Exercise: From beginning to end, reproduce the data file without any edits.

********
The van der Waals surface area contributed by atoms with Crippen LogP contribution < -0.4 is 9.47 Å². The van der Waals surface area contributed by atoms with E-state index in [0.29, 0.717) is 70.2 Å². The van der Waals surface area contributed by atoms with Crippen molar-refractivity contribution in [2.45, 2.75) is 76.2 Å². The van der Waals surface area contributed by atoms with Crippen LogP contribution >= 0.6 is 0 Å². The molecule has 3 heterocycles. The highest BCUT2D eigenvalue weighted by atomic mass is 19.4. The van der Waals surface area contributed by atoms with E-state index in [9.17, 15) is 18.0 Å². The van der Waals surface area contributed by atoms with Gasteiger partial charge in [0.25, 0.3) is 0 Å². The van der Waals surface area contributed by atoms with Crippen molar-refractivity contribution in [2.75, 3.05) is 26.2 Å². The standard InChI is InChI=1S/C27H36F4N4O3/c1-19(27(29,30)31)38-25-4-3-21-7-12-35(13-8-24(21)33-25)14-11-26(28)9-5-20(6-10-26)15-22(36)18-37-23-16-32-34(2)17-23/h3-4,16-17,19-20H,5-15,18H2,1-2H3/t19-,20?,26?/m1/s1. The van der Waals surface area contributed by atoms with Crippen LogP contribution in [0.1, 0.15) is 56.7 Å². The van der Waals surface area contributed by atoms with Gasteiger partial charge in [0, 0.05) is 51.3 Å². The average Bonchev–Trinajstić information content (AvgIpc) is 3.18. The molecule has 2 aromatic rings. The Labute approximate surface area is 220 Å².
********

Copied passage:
The van der Waals surface area contributed by atoms with Crippen LogP contribution < -0.4 is 9.47 Å². The van der Waals surface area contributed by atoms with E-state index in [0.29, 0.717) is 70.2 Å². The van der Waals surface area contributed by atoms with Crippen molar-refractivity contribution in [2.45, 2.75) is 76.2 Å². The van der Waals surface area contributed by atoms with Crippen LogP contribution >= 0.6 is 0 Å². The molecule has 3 heterocycles. The highest BCUT2D eigenvalue weighted by atomic mass is 19.4. The van der Waals surface area contributed by atoms with E-state index in [9.17, 15) is 18.0 Å². The van der Waals surface area contributed by atoms with Gasteiger partial charge in [0.25, 0.3) is 0 Å². The van der Waals surface area contributed by atoms with Crippen molar-refractivity contribution in [2.75, 3.05) is 26.2 Å². The standard InChI is InChI=1S/C27H36F4N4O3/c1-19(27(29,30)31)38-25-4-3-21-7-12-35(13-8-24(21)33-25)14-11-26(28)9-5-20(6-10-26)15-22(36)18-37-23-16-32-34(2)17-23/h3-4,16-17,19-20H,5-15,18H2,1-2H3/t19-,20?,26?/m1/s1. The van der Waals surface area contributed by atoms with Crippen LogP contribution in [0.1, 0.15) is 56.7 Å². The van der Waals surface area contributed by atoms with Gasteiger partial charge in [0, 0.05) is 51.3 Å². The average Bonchev–Trinajstić information content (AvgIpc) is 3.18. The molecule has 2 aromatic rings. The Labute approximate surface area is 220 Å².